When Uloric hit the market in 2009, it was celebrated as the first new medication for gout in over 40 years. But ten years later, the news wasn’t so rosy. The U.S. Food and Drug Administration (FDA) issued a black box warning for Uloric in 2019, the most serious alert for drugs still on the market.
The FDA now recognizes that people taking Uloric (febuxostat) have an increased risk of death compared to those taking another gout medication. And since Uloric was the best-selling gout drug at the time of the warning, a potentially large number of patients may have already been harmed.
How Does Uloric Work?
Uloric is approved to treat gout, a common form of arthritis affecting over 8 million people in the United States. Gout causes sudden attacks of pain, redness, and swelling in the joints (usually the big toe).
This uncomfortable condition occurs when the body produces high levels of uric acid, forming crystals that accumulate in the joints. Uloric lowers uric acid levels in the blood, allowing the crystals to dissolve.
Dangerous Uloric Side Effects
In clinical studies, Uloric showed an increased risk of heart-related deaths as well as death from all causes. Gout patients taking Uloric are advised to seek emergency medical attention if they experience any of the following adverse cardiovascular symptoms:
- Chest pain or angina
- Shortness of breath
- Rapid or irregular heartbeat
- Numbness or weakness in one part of the body or on one side of the body
- Sudden severe headache
- Speech difficulties
Due to the potentially dangerous side effects of Uloric, the FDA now recommends that doctors prescribe the drug only when other gout medications have failed.
Uloric Injury Lawsuits
Even before the FDA approved Uloric in 2009, it had rejected it twice due to potential cardiovascular dangers. By the time the black box warning was issued a decade later, doctors had already written millions of prescriptions for Uloric.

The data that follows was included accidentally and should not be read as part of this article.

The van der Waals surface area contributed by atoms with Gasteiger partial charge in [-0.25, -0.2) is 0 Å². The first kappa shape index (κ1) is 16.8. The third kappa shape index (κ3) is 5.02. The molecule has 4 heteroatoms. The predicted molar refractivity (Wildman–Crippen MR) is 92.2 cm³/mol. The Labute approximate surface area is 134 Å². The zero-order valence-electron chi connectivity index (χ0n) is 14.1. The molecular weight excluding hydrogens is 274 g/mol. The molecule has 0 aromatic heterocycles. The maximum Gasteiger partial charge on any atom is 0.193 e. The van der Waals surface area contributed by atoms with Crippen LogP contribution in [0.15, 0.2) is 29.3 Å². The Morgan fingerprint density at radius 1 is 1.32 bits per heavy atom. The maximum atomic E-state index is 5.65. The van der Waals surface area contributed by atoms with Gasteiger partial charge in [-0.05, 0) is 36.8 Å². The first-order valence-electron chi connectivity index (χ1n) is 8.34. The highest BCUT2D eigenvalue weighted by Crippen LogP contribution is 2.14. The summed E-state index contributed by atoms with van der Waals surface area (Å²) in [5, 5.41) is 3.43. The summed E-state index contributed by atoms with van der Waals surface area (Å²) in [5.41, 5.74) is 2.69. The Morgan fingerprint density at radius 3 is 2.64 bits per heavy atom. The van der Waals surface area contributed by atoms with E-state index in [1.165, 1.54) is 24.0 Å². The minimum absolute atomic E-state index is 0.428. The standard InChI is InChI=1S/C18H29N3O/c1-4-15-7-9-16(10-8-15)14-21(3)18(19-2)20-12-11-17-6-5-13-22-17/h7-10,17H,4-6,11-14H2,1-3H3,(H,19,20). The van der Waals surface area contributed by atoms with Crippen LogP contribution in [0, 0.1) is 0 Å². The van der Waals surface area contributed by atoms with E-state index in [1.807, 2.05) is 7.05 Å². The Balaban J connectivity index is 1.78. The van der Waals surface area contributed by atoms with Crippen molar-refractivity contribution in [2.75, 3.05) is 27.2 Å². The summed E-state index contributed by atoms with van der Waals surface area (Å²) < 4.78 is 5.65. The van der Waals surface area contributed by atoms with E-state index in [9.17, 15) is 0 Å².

Patients injured by Uloric have filed lawsuits against the drug manufacturer Takeda Pharmaceutical Company. These lawsuits claim that the company knew about the increased death risks, but failed to warn consumers.
Specifically, Uloric lawsuits allege that Takeda had a duty to alert patients of potentially life-threatening cardiovascular problems, including the following:
- Heart attack
- Heart failure
- Pulmonary embolism (blood clot in the lung)
- Deep-vein thrombosis (blood clot in the vein)
- Heart-related death
- Other cardiovascular events
- Uloric Injury Lawyers
Gout patients who experienced serious Uloric side effects may be entitled to financial compensation. At Altman & Altman LLP, we have been helping drug injury victims for over 50 years. If you’ve been harmed by Uloric, our experienced Boston drug injury attorneys will work to protect your rights.
We can help you seek payment for medical expenses, pain and suffering, lost wages, and other associated costs. If a family member experienced a fatal cardiovascular event, you may also be entitled to file a wrongful death claim.
It can be frightening and overwhelming to face a pharmaceutical company alone. But at Altman & Altman LLP, we believe that prescription drugs shouldn’t pose deadly risks to patients. Contact us today so we can help you get the compensation you deserve.